5.    Check Service Isn’t Being Blocked

Internet Service Providers (ISPs) may decide to block access to your account if you do not pay or violate the provider's Terms of Service. It's easy to forget to keep your subscription updated if you use paid hotspots that charge hourly or daily.

Your ISP may also block your account if you exceed bandwidth limits, download illegal or inappropriate content, or send spam emails. Most internet service providers will notify you by default when you attempt to access a webpage if your account has been suspended; however, it is always a good practice to contact your ISP as soon as possible if you suspect your account has been suspended.

6.    Open Windows Network Diagnostics and Check Your DNS settings

Windows includes a tool called Windows Network Diagnostics that allows users to troubleshoot internet connection issues. Simply navigate to Windows Settings > Network & Internet > Status to get started. Next, navigate to Network Settings and select Network Troubleshooter.

The Windows Network Diagnostics tool will then run a few tests to see what's causing your internet connection problems. If an issue is discovered, Windows will provide you with a list of possible solutions to restore your connection.

Many SoHo (Small office/Home office) routers use themselves as DNS servers by default; however, many cheaper devices are not designed for the CPU stress that the DNS service can apply to the device; therefore, it is best practice to manually replace the primary and secondary DNS servers in your NIC (Network Interface Card) configuration with Google DNS (8.8.8.8 and 8.8.4.4).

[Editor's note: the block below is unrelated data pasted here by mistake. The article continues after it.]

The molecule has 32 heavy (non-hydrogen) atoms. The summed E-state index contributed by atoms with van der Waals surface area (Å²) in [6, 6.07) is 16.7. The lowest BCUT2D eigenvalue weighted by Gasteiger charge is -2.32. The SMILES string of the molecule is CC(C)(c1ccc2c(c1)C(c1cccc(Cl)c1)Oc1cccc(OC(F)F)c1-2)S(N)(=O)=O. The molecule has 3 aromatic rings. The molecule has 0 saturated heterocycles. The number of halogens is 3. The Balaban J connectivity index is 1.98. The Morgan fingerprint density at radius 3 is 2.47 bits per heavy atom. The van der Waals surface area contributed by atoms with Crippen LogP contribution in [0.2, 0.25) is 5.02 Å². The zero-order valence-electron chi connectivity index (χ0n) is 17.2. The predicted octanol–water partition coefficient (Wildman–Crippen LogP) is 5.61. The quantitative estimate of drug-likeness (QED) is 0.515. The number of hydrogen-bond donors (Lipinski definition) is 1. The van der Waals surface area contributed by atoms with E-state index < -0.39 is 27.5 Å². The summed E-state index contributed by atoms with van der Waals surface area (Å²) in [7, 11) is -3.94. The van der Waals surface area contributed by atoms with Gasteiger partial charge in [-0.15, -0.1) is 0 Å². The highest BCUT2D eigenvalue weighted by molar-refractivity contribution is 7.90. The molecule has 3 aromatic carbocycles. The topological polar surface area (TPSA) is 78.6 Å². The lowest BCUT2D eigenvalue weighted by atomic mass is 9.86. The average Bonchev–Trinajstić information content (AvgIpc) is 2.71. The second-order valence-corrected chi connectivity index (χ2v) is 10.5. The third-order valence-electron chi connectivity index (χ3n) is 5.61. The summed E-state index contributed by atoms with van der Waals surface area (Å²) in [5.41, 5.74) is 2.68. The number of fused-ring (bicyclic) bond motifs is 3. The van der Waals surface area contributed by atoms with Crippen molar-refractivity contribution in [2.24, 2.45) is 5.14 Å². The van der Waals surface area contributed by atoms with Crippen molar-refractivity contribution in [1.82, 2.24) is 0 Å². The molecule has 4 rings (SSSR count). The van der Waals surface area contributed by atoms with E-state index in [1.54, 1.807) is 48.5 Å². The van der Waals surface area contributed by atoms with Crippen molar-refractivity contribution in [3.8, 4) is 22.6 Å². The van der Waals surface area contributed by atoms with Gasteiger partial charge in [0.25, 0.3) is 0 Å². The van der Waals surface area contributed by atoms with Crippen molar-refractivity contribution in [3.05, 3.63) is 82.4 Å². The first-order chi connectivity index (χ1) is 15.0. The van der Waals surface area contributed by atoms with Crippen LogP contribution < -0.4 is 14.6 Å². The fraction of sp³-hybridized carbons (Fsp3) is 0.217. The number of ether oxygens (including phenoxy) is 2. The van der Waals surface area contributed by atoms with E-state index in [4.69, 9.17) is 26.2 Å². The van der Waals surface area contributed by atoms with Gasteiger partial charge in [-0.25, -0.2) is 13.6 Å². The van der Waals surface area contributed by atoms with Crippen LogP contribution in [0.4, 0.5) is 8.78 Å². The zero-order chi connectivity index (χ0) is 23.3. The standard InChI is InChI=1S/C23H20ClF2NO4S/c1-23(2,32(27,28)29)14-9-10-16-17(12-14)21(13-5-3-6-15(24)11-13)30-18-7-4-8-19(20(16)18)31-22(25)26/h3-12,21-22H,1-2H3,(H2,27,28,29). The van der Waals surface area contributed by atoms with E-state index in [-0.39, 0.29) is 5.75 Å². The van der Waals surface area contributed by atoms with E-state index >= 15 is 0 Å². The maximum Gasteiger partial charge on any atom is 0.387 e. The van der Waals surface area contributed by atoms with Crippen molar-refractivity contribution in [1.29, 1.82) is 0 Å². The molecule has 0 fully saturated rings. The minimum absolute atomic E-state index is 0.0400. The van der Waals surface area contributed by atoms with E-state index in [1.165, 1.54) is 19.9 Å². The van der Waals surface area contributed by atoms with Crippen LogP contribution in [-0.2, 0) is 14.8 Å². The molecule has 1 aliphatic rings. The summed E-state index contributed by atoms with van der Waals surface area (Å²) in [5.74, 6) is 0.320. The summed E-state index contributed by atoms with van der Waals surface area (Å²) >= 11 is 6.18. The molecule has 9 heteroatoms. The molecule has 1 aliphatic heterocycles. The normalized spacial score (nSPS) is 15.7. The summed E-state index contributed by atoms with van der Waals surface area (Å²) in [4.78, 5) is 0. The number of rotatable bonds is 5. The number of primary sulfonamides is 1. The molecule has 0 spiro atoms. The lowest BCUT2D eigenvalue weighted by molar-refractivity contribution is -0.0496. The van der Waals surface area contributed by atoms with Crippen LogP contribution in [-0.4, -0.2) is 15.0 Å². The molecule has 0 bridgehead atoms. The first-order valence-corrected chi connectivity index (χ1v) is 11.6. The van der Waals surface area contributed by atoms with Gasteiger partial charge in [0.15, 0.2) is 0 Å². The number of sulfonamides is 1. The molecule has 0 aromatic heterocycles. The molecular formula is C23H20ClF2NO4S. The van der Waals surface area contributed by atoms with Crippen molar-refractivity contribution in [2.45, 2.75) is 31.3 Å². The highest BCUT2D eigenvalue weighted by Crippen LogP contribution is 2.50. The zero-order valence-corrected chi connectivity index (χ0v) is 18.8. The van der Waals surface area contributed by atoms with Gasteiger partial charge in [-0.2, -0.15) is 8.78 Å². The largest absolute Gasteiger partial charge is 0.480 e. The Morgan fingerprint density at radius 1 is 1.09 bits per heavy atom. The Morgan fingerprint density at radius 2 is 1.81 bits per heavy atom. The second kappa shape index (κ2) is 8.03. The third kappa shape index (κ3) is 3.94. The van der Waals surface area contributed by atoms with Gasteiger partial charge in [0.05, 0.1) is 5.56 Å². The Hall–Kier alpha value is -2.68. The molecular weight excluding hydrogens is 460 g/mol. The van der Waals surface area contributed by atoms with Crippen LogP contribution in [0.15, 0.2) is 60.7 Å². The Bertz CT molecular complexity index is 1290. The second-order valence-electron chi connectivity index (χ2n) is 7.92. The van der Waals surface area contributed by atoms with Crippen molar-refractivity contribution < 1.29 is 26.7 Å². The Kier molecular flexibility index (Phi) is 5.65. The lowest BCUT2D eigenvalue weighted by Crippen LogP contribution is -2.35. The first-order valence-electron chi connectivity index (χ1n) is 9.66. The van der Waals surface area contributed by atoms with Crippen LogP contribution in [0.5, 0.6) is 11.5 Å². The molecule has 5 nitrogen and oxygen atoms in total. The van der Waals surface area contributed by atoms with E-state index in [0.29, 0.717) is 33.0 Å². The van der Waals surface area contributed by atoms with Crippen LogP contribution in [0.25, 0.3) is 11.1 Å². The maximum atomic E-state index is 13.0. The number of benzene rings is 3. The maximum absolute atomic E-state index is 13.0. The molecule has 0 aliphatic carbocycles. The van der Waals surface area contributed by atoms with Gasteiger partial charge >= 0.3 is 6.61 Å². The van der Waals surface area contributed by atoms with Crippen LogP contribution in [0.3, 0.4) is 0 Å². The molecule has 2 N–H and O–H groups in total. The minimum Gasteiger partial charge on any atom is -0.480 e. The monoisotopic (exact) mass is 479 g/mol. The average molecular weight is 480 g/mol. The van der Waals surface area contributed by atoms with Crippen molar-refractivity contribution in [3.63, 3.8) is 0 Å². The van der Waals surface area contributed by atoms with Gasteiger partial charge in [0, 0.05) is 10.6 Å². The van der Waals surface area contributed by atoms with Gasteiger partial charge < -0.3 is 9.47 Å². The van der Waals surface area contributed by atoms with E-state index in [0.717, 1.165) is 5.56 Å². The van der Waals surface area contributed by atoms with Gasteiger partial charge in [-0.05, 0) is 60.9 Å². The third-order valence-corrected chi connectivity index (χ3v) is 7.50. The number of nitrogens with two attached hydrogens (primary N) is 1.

7.    Reboot the Computer

Failures in the operating system software that controls the adapter are common.

This is why it is always a good idea to restart your computer; by doing so, you can clear the cache and ensure that the settings do not revert to previous configurations.

This happens all the time. Sometimes, after making all of the necessary changes, we expect the solution to work, but it does not. The fixes are only applied after the computer has been restarted.

8.    Contact Your Internet Service Provider

If you use satellite internet, you may notice that the connection is less reliable during extreme weather. In densely populated urban areas, internet service providers or cellular internet carriers may be unable to support network traffic peaks, resulting in sporadic outages for some users. If you can't figure out why you can't connect to the internet, your ISP should be able to help.

9.    Reach Out to IT Professionals

Finally, if you've tried everything and your internet connection still won't restore, it's best to contact a professional IT support team to troubleshoot your problem and restore your connection before the downtime has a negative impact on your operations. Although there may be a service fee involved, it is worthwhile at the end given the potential loss of business and man-hours.

When your company partners with PyramidBITS, our team of IT experts can diagnose and troubleshoot your connectivity issues.